Perhaps, these programs will join other large programs such as the Lending Right programs as yet another bucket to raid when the Minister suddenly needs cash for his latest pet project. Looking at the figures it seems highly likely that this has already been happening.
In the Indigenous culture area this is particularly likely to hit hard because many organisations rely on small amounts of funding from year to year merely to continue their base level of operation and many have been supported this way for many years if not decades. They are then able to use the government funding to attract a broader range of support.
The ABC special ‘Outback Choir' about Morambilla Voices is a taste of the sort of worthwhile and life-changing projects being supported by these vanishing funds. Luckily the Morambilla Voices project is one of those that received triennial funding in the 2013-14 funding round, the last one that was run, from the Indigenous Culture Support Program, the program which has been most heavily cut.
‘Being involved with Australian culture means being involved in one way or another with First Nation arts, culture and languages – it’s such a central and dynamic part of the cultural landscape. First Nations culture has significance for First Nations communities, but it also has powerful implications for Australian culture generally. NAIDOC Week is a central part of that cultural landscape’, Always was, always will be – a welcome long view in NAIDOC week.
Songlines – an ancient culture for a contemporary world
‘What interests me in exhibitions about Aboriginal Australia is what they mean for Australians generally, even if most Australians won’t ever see them. After a mere 220 years, in many ways we are still only part way through making our home here. We haven’t yet figured out how to navigate this land properly. When I was at school we learned about so many doomed explorers misinterpreting the country, unable to find their way. Burke and Wills were the perfect examples, undone because they were unable to learn simple lessons offered by the local people on how to make edible the vast supplies of food surrounding them. They starved to death in a field of plenty. It made me realise that we can gain a much richer grasp of Australia through recognising that First Nations culture and heritage is part and parcel of our own Australian heritage’, Songlines – an ancient culture for a contemporary world.
Collateral damage – the creeping cumulative impact of national arts cuts
‘Asked in the most recent Senate Additional Estimates hearings about cuts to Ministry for the Arts funding in the Mid Year Economic and Fiscal Outlook review, the Department of Communications and the Arts replied that there were cuts of $9.6m over the forward estimates. This seriously understates the cumulative long-term magnitude and effect of these cuts and underestimates, just as with the national cultural institutions, the long-term damage. Yet this is the real and permanent impact – a compound effect of creeping cuts’, Collateral damage – the creeping cumulative impact of national arts cuts.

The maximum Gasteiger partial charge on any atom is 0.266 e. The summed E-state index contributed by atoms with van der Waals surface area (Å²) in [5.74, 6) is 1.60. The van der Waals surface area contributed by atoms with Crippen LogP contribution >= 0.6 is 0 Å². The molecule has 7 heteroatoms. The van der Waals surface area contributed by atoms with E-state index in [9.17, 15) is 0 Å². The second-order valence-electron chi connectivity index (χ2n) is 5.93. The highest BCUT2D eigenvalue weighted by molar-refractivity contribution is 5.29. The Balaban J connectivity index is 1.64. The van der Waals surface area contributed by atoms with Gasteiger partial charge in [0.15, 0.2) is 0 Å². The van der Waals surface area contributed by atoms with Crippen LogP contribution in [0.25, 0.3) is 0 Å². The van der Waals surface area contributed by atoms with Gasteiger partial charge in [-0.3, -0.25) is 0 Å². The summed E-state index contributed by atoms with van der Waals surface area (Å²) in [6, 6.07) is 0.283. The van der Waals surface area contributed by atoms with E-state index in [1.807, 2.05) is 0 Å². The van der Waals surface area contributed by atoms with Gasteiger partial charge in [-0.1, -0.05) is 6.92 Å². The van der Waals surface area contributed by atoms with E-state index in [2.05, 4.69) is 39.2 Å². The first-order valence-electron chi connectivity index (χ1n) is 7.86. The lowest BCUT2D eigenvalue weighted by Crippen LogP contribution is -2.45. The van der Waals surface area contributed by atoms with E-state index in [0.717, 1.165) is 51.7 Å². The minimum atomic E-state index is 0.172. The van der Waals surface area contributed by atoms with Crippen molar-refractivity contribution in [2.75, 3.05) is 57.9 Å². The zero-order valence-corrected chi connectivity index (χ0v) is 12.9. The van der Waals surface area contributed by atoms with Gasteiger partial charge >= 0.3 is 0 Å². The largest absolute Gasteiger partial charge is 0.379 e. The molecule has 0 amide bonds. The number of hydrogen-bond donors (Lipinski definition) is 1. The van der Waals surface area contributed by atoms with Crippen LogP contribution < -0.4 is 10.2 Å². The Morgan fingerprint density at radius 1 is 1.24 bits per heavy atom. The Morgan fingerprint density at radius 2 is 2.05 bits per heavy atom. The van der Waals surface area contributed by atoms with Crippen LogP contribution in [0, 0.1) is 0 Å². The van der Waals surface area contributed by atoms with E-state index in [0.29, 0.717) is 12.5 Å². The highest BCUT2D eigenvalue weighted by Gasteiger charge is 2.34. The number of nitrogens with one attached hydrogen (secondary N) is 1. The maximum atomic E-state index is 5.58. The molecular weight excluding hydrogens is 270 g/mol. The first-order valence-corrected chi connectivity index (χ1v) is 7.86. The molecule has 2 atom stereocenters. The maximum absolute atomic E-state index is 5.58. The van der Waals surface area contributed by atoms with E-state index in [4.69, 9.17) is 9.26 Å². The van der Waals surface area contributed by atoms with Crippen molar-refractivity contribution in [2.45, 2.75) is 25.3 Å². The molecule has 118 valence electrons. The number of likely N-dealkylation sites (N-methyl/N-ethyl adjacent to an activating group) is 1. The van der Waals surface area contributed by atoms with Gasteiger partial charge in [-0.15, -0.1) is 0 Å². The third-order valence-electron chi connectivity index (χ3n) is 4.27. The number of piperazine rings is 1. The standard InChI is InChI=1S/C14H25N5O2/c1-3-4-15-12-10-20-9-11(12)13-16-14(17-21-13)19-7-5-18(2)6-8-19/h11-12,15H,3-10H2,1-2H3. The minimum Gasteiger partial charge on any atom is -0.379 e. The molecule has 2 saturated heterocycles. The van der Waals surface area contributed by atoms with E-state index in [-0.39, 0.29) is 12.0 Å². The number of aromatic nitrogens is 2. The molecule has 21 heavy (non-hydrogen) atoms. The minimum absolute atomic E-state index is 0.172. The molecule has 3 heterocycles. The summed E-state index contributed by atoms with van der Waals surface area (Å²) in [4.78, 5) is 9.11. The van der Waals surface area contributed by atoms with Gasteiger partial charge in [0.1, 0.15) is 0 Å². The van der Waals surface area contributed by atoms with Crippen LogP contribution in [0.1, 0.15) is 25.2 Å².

Smoking gun – the invisible cuts to national arts and culture funding
‘The transfer of substantial program funds from the Australian Government’s main arts funding agency, the Australia Council, to the Ministry for the Arts has had the effect of masking serious cuts to crucial programs run by the Ministry, including its Indigenous cultural programs. There have been cuts to overall Ministry program funds stretching long into the future almost every year since the 2014-15 budget, with the long-term trend clearly heading downwards’, Smoking gun – the invisible cuts to national arts and culture funding.
‘Having a go’ at Australia’s arts and culture – the Budget Mark 2
we are seeing is the steady skewing of Australia’s arts and culture sector as the most dynamic component, the one most connected to both artistic innovation and to community engagement, atrophies and withers. This is the absolute opposite of innovation and excellence. It is cultural vandalism of the worst kind, ‘Having a go’ at Australia’s arts and culture – the Budget Mark 2.
Valuing the intangible
‘We are surrounded by intangible cultural heritage – Indigenous and non-Indigenous – and often it’s incredibly important to us but we can’t seem to understand why or put a name to its importance. So many issues of paramount importance to Australia and its future are linked to the broad cultural agenda of the United Nations Educational, Scientific and Cultural Organisation (UNESCO). In particular they are central to one of UNESCO’s key treaties, the International Convention for the Safeguarding of Intangible Cultural Heritage.’ Valuing the intangible.